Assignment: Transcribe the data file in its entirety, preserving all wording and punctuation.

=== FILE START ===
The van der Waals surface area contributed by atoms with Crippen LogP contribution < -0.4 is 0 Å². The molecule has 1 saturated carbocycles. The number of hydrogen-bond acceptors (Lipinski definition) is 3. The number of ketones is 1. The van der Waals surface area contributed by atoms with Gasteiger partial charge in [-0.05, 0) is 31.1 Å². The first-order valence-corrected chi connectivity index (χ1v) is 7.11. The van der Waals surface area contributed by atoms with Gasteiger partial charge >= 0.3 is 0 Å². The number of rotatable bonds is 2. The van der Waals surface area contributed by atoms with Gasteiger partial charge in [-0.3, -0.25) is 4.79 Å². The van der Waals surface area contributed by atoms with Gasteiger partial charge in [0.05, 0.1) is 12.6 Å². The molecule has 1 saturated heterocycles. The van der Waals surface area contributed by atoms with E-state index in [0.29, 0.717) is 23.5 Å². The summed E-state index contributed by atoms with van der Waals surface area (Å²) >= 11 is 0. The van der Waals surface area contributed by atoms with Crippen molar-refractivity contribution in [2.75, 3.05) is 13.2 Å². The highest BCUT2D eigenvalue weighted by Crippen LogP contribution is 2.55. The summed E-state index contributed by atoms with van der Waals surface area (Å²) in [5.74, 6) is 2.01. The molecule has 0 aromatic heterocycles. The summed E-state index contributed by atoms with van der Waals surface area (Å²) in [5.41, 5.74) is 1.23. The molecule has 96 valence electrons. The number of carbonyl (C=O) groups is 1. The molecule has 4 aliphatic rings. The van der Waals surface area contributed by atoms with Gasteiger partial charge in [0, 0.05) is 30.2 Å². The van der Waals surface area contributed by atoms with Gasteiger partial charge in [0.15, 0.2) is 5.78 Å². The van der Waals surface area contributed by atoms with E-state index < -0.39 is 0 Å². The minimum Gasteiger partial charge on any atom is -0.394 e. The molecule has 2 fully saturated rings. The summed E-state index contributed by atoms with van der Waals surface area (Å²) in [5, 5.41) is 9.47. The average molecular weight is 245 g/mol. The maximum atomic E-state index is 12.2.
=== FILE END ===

The van der Waals surface area contributed by atoms with Crippen LogP contribution < -0.4 is 0 Å². The molecule has 1 saturated carbocycles. The number of hydrogen-bond acceptors (Lipinski definition) is 3. The number of ketones is 1. The van der Waals surface area contributed by atoms with Gasteiger partial charge in [-0.05, 0) is 31.1 Å². The first-order valence-corrected chi connectivity index (χ1v) is 7.11. The van der Waals surface area contributed by atoms with Gasteiger partial charge >= 0.3 is 0 Å². The number of rotatable bonds is 2. The van der Waals surface area contributed by atoms with Gasteiger partial charge in [-0.3, -0.25) is 4.79 Å². The van der Waals surface area contributed by atoms with Gasteiger partial charge in [0.05, 0.1) is 12.6 Å². The molecule has 1 saturated heterocycles. The van der Waals surface area contributed by atoms with E-state index in [0.29, 0.717) is 23.5 Å². The summed E-state index contributed by atoms with van der Waals surface area (Å²) >= 11 is 0. The van der Waals surface area contributed by atoms with Crippen molar-refractivity contribution in [2.75, 3.05) is 13.2 Å². The highest BCUT2D eigenvalue weighted by Crippen LogP contribution is 2.55. The summed E-state index contributed by atoms with van der Waals surface area (Å²) in [5.74, 6) is 2.01. The molecule has 0 aromatic heterocycles. The summed E-state index contributed by atoms with van der Waals surface area (Å²) in [5.41, 5.74) is 1.23. The molecule has 96 valence electrons. The number of carbonyl (C=O) groups is 1. The molecule has 4 aliphatic rings. The van der Waals surface area contributed by atoms with Gasteiger partial charge in [0, 0.05) is 30.2 Å². The van der Waals surface area contributed by atoms with Gasteiger partial charge in [0.15, 0.2) is 5.78 Å². The van der Waals surface area contributed by atoms with E-state index < -0.39 is 0 Å². The minimum Gasteiger partial charge on any atom is -0.394 e. The molecule has 2 fully saturated rings. The summed E-state index contributed by atoms with van der Waals surface area (Å²) in [5, 5.41) is 9.47. The average molecular weight is 245 g/mol. The maximum atomic E-state index is 12.2.